Friday, January 18, 2013

Saying Goodbye To Young Adult Fiction


I've been wrestling with something for quite some time now. For the past few years, I've had two running novel series - Black Earth and Expired Reality. The Expired Reality series has actually been around since I was a mere eleven years old because it was the capsule for some of my very first writing. It has also been marketed this entire time as Young Adult. The Black Earth series, on the other hand, began a few years ago and just recently came to a close at four novels. Black Earth was an experiment on mixing genres, finding my writing style, and thumbing my nose at convention. Okay, maybe those weren't the intended purposes of writing the series, but more like side effects of writing outside the lines of convention.

Over the course of this last decade, the Expired Reality series has been self-published, rewritten, self-published again, rewritten again, self-published again, put on hiatus - it all makes my head spin. Trying to find my voice in what I sought to form into an epic young adult series actually turned out to be a lesson in smacking my head against a wall until it bled.

And now I know why.

It's become increasingly difficult for me to put attention and passion into the Expired Reality series these past few years because I've wanted so bad for it to follow in the footsteps of my Black Earth series. Black Earth encompasses Christian themes with edgy content and speculative fiction. It's raised some controversy, it's received fairly good reviews, and it has helped me find my voice as a writer. And why shouldn't my Expired Reality series follow in its footsteps? The Expired Reality series takes place in the same universe, only 100 years later, with some of the same characters. But if you read through both series, you'll find that they each have a unique voice, and one is definitely edgier than the other.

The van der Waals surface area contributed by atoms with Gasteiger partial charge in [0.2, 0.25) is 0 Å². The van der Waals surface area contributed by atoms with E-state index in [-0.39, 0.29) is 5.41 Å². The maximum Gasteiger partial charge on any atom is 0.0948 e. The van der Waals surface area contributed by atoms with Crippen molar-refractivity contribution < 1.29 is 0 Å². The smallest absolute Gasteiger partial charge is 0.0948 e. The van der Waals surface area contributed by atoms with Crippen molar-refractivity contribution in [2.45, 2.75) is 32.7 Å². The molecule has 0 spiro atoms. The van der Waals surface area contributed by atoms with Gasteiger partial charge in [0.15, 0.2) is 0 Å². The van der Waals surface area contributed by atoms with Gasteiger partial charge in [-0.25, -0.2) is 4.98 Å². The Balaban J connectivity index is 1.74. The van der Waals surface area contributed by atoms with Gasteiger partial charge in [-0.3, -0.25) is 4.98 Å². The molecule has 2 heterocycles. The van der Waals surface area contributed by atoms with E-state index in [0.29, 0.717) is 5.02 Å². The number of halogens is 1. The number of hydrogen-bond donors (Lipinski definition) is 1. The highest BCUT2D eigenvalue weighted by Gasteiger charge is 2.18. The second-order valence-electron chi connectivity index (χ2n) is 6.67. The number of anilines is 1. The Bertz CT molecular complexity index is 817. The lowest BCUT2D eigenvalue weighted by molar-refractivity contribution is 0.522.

A good friend of mine asked just the right question the last time I visited him. He asked me what my writing goals were now that I had finished the Black Earth series. And I answered by telling him that now it would be the Expired Reality series all the way. At least twelve novels, countless short stories and novellas, and even some side series. Of course, I have some plans to sketch out some side stories for the Black Earth series, but overall, my Expired Reality series is where the majority of my efforts will be put toward from here on out.

Then my friend asked me about the challenges I am going to face marketing the Expired Reality series as edgy Christian young adult fiction. To market something as edgy and Christian has been a bit of a challenge itself, but the Black Earth series has proven that it is a unique genre in its own right. But to label something as edgy, Christian, and young adult brings along some unwanted hurdles. Out of all fictional genres, I believe young adult has the most boundaries/rules/expectations surrounding it. Certainly every genre comes with reader expectations - when you pick up a mystery, you expect to dive into a whodunnit. When you pick up science fiction, you expect to travel to other worlds or encounter sentient life in far reaches of the galaxy.